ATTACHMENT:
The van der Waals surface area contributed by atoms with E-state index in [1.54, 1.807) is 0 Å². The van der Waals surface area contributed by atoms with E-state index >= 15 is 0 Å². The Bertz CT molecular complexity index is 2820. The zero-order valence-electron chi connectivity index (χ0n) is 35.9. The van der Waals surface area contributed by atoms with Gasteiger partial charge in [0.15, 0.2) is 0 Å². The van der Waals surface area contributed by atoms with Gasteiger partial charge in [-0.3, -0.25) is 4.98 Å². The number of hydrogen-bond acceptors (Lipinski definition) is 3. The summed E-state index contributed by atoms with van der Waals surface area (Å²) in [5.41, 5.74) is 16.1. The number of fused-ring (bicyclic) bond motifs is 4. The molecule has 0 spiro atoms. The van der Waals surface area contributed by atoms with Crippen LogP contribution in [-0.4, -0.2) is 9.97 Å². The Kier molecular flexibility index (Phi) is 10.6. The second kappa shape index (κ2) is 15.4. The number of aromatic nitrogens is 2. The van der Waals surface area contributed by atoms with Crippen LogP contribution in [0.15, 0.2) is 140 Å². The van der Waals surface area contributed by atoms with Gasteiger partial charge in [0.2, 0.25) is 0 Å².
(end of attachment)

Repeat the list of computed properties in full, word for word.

The van der Waals surface area contributed by atoms with E-state index in [1.54, 1.807) is 0 Å². The van der Waals surface area contributed by atoms with E-state index >= 15 is 0 Å². The Bertz CT molecular complexity index is 2820. The zero-order valence-electron chi connectivity index (χ0n) is 35.9. The van der Waals surface area contributed by atoms with Gasteiger partial charge in [0.15, 0.2) is 0 Å². The van der Waals surface area contributed by atoms with Gasteiger partial charge in [-0.3, -0.25) is 4.98 Å². The number of hydrogen-bond acceptors (Lipinski definition) is 3. The summed E-state index contributed by atoms with van der Waals surface area (Å²) in [5.41, 5.74) is 16.1. The number of fused-ring (bicyclic) bond motifs is 4. The molecule has 0 spiro atoms. The van der Waals surface area contributed by atoms with Crippen LogP contribution in [-0.4, -0.2) is 9.97 Å². The Kier molecular flexibility index (Phi) is 10.6. The second kappa shape index (κ2) is 15.4. The number of aromatic nitrogens is 2. The van der Waals surface area contributed by atoms with Crippen LogP contribution in [0.15, 0.2) is 140 Å². The van der Waals surface area contributed by atoms with Gasteiger partial charge in [0.2, 0.25) is 0 Å².